October 2009


A few years ago, I read about natural distribution of leading digits in a set of natural numbers. The normal use of this rule is to differentiate between data sets with fabricated numbers and those with real numbers.

Today, I ended up with two sets of sixteen numbers, and was curious how the leading digits were spread out.

The first data set had values between 561 and 8224. The second had values between 39 and 576. The second set was a function of the first. The leading digit frequencies were as follows:

First Digit Frequency Benford’s Law
Set 1 Set 2 Total
1 3 8 11 34.4% 30.1%
2 5 4 9 28.1% 17.6%
3 4 1 5 15.6% 12.5%
4 0 0 0 0% 9.7%
5 1 2 3 9.4% 7.9%
6 0 1 1 3.1% 6.7%
7 1 0 1 3.1% 5.8%
8 1 0 1 3.1% 5.1%
9 1 0 1 3.1% 4.6%

I was impressed with how front-loaded that table is, and how closely it tracked with Benford’s law. There doesn’t seem to be any reason for “1” or “2” to be more common than, say, “4” as a leading digit in either set, but in both cases “1” and “2” (22% of the leading digits) accounted for more than half of the leading digits (34% and 28% respectively).

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I spoke last night at IndyALT.NET about source control systems. I had a pretty good time, and I’d like to thank the group for inviting me. For any who are interested, I put my slides on slideshare. The git repo graphs were generated by git-graph-objects.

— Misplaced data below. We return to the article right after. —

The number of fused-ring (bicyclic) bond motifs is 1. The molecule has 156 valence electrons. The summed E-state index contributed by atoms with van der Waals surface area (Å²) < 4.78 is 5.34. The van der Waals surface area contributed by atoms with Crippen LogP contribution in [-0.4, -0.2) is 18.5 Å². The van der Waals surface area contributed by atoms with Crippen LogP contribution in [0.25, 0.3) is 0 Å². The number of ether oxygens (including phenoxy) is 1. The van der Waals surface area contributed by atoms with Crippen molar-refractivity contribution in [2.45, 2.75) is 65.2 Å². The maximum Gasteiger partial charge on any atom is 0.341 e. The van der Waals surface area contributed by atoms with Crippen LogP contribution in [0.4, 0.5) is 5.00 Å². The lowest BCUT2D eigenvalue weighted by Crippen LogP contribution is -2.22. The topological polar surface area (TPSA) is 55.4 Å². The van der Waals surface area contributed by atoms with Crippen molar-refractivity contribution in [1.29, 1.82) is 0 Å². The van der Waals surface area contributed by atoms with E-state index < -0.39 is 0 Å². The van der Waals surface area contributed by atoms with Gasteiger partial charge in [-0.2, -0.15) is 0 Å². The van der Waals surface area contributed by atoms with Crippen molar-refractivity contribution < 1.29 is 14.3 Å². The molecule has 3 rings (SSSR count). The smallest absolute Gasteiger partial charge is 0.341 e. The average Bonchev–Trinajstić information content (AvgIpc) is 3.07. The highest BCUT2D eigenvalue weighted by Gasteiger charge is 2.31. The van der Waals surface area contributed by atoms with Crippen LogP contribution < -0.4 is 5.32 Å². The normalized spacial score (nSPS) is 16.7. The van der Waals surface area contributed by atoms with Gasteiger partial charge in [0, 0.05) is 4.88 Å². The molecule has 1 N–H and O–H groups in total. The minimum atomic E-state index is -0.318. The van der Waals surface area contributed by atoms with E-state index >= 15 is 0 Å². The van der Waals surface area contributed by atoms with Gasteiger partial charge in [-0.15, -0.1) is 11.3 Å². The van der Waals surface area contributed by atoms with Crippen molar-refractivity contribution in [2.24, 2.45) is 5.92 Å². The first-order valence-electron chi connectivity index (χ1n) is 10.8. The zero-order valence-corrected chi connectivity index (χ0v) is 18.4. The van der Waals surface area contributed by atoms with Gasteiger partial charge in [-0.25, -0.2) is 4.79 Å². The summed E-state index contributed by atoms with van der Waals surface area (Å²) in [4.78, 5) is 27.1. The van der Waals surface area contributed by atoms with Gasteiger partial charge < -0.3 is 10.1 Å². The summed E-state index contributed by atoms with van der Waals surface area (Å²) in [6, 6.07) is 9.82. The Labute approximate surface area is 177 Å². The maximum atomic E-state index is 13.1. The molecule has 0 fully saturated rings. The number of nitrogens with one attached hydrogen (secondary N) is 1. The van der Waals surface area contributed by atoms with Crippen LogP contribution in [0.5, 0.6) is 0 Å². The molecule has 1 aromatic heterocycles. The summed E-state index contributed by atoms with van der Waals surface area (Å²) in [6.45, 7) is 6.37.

I’m trying to get started with Ragel, and found a hello world example for ruby that got me past Go. Since the C# example was a bit different, I thought I’d share what I came up with.


 1 %%{
 2   machine hello;
 3   expr = ‘h’;
 4   main := expr @ { Console.Out.WriteLine("greetings!"); } ;
 5 }%%
 6
 7 using System;
 8
 9 namespace Mab.Test
10 {
11   public class Hello
12   {
13 %% write data;
14     public static void Main(string [] args)
15     {
16       foreach(var arg in args)
17       {
18         Console.WriteLine("***** " + arg + " ******");
19         Run(arg);
20       }
21     }
22
23     private static void Run(String data)
24     {
25       int cs;
26       int p = 0;
27       int pe = data.Length;
28       // init:
29       %% write init;
30       // exec:
31       %% write exec;
32     }
33   }
34 }

To see how it works, save the following code to Hello.rl and run these commands:

ragel -A Hello.rl
csc /t:exe /out:test.exe Hello.cs
test.exe a h z